The first scene in my new novel, Writers & Lovers, is based on something that happened during that time. My one duty while living in that storage room with my sister and her boyfriend was to walk their dog while they were at work. One morning our neighbor, who owned the big house and the carriage house we lived in, was out in the driveway when I was coming back with the dog. I’d been writing since before dawn, and was still in my sweats and hadn’t brushed my hair and was wearing these old slippers with the stuffing coming out.
He asked if it was true that I was writing a novel.
I told him it was. “Well,” he said, “I think it’s extraordinary that you think you have something to say.”
I went back to my storage room and felt like I’d been clubbed in the stomach. I wrote down his words in my journal, and went back to my novel.
I turned 33, then 34. My sister and her boyfriend bought a house and I moved into it with them. They began the process of adopting a child and I was part of the home visit, the maiden aunt, the “writer” in the attic. I’d sent out my novel to nearly 20 agents and the rejection letters were pouring in.
I was having panic attacks by then, and had stopped sleeping. I finally got some cheap health insurance and took a course they paid for on stress management. I went religiously to that class each week, and did my homework in the workbook they gave us. In the spaces between questions I wrote in small blue script about my physical discomfort: the burning in my chest, the stampeding of my heart, the heaviness of my arms and legs. What is the source of your biggest frustration? “There is so much I want yet the steps are so tiny,” I wrote. One of the assignments, Learning Exercise 18: Reducing Suffering, involved a chart with three boxes. The first box was labeled My Areas of Suffering and inside it I had to describe the difference between What you want and What you have. I wrote that I wanted to be an accomplished writer but that I was an aspiring writer. The next box was Ways to Reduce Suffering and below it a list of options: Forgiveness, Acceptance, Gratitude, Wisdom. I circled Acceptance. In the final box, My Specific Actions I wrote, “To be an accomplished writer is a process. It will probably take my entire life. I simply have to keep writing.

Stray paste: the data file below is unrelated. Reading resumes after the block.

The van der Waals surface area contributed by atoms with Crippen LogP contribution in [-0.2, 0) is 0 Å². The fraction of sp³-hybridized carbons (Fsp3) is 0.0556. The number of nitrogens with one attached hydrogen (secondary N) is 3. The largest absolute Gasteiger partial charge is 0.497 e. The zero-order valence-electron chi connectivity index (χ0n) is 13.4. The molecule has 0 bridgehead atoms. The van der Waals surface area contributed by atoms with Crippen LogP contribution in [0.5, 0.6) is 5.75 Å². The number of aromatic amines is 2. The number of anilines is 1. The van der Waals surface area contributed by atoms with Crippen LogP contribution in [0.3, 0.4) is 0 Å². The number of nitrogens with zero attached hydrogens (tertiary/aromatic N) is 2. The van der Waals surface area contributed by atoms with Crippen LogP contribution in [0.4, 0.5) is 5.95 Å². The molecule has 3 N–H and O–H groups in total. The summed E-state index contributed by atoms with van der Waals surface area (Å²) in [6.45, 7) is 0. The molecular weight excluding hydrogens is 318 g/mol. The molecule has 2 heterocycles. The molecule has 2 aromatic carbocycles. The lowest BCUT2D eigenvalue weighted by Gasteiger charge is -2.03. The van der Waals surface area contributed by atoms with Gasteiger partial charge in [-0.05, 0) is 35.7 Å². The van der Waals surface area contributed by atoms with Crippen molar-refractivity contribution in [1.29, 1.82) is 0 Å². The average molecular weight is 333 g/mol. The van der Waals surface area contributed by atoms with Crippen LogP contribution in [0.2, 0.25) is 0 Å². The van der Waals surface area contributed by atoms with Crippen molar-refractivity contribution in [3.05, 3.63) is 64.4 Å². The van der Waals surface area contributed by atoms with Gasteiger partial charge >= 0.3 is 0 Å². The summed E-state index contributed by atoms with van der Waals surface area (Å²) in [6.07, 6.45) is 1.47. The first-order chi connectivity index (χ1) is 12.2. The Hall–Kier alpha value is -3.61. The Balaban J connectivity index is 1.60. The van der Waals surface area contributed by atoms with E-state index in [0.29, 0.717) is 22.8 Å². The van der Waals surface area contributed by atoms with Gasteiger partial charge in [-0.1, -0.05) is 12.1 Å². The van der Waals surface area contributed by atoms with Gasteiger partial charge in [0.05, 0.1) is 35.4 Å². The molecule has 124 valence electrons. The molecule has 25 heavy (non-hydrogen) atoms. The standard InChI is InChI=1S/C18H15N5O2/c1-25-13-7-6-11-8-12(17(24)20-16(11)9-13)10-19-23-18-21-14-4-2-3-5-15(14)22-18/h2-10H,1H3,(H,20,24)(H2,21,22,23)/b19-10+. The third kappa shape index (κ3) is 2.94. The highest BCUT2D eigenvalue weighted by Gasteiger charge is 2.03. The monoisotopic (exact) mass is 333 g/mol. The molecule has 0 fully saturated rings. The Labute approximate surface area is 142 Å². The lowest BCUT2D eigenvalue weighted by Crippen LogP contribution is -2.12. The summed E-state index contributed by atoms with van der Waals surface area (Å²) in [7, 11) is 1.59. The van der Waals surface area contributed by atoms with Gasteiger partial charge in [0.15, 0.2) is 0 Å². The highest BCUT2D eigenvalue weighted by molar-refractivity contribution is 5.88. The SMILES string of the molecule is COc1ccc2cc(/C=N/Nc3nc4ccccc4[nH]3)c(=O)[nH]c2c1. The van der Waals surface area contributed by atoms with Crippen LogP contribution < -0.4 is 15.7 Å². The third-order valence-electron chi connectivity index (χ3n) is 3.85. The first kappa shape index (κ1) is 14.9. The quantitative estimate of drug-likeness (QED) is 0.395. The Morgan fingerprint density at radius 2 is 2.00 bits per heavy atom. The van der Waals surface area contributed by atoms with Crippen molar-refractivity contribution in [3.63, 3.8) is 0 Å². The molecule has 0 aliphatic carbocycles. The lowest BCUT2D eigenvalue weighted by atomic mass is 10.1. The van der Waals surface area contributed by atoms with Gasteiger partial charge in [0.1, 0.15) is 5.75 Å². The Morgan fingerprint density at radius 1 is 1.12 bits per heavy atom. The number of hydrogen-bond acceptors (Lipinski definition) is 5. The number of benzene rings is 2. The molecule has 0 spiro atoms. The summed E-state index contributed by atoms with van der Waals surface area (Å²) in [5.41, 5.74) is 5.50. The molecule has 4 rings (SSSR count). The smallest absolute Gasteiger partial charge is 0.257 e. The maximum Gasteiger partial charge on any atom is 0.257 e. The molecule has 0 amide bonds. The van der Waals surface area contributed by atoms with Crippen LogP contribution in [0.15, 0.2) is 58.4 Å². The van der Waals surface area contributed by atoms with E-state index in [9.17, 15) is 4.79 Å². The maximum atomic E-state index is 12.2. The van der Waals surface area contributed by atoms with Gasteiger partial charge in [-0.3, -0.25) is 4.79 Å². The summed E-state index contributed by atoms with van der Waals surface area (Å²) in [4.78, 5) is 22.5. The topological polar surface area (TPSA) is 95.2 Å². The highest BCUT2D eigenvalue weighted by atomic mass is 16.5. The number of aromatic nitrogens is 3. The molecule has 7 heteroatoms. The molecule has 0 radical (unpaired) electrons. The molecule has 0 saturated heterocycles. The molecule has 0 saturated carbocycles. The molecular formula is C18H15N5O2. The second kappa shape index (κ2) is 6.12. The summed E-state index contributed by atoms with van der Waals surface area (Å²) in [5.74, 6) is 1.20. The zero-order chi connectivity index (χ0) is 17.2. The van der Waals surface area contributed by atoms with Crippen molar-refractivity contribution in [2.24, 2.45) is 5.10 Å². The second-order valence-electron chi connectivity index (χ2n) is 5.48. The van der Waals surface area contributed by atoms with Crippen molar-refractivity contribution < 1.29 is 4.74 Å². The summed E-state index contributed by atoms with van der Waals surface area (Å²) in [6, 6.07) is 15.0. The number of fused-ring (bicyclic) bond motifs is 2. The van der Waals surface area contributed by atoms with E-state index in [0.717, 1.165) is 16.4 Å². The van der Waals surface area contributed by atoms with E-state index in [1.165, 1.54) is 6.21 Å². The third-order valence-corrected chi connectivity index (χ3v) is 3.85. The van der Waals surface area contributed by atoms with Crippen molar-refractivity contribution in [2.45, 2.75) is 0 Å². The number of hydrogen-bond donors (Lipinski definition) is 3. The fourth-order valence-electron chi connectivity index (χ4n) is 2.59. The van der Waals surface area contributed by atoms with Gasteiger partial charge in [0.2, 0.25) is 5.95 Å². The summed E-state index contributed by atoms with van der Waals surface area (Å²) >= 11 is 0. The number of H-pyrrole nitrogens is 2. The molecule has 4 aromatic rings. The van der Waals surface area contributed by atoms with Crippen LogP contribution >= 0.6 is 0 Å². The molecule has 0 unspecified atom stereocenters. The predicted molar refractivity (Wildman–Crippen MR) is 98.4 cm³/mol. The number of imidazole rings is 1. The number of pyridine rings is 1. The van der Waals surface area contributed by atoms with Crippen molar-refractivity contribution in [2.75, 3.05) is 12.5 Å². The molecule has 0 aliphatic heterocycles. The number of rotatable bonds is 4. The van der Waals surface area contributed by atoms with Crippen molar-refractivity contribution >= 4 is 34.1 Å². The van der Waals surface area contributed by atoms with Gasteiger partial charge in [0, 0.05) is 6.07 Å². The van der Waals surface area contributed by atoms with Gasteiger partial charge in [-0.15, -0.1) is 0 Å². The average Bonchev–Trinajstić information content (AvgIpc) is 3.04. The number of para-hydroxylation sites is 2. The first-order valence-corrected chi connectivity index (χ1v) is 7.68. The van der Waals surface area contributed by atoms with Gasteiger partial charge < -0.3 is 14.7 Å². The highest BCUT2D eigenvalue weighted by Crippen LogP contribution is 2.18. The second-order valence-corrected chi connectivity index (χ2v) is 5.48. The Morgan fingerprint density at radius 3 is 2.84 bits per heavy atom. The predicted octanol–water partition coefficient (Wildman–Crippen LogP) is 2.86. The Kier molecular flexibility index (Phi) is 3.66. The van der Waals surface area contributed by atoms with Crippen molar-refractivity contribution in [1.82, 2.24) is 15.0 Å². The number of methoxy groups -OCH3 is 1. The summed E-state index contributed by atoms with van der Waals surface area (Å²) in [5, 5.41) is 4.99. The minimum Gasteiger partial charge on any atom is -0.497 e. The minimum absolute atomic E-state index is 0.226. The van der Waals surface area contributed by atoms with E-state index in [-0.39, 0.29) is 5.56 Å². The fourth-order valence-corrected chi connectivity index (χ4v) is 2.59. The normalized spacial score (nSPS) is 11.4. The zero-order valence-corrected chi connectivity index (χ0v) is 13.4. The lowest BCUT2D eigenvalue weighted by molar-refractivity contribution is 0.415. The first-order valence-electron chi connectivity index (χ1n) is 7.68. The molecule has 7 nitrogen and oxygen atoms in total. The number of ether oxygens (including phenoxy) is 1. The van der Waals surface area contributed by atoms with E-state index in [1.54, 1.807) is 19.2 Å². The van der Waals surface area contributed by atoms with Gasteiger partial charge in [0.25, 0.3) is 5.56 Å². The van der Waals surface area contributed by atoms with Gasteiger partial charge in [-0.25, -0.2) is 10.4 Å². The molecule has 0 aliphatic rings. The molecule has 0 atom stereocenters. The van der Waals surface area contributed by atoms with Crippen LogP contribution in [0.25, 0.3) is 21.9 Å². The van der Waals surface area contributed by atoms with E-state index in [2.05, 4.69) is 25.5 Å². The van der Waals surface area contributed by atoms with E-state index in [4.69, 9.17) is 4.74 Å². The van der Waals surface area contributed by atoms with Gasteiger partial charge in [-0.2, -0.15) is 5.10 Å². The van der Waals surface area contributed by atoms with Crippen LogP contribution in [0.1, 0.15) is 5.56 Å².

When my mother died suddenly, four years ago, I was working on a novel about a writer in 1901, traveling with his mother. I had done months of research for this book and liked the pages I had so far, but after my mother died I stopped writing fiction. I feared that desire would never come back, and when it did, nearly a year later, I could not return to the story of the young man and his mother in 1901. I could not even open the notebook with the first chapters in it. There was only one thing I wanted to write: the novel I needed to read in my twenties and thirties, a story of a young woman struggling to become a writer.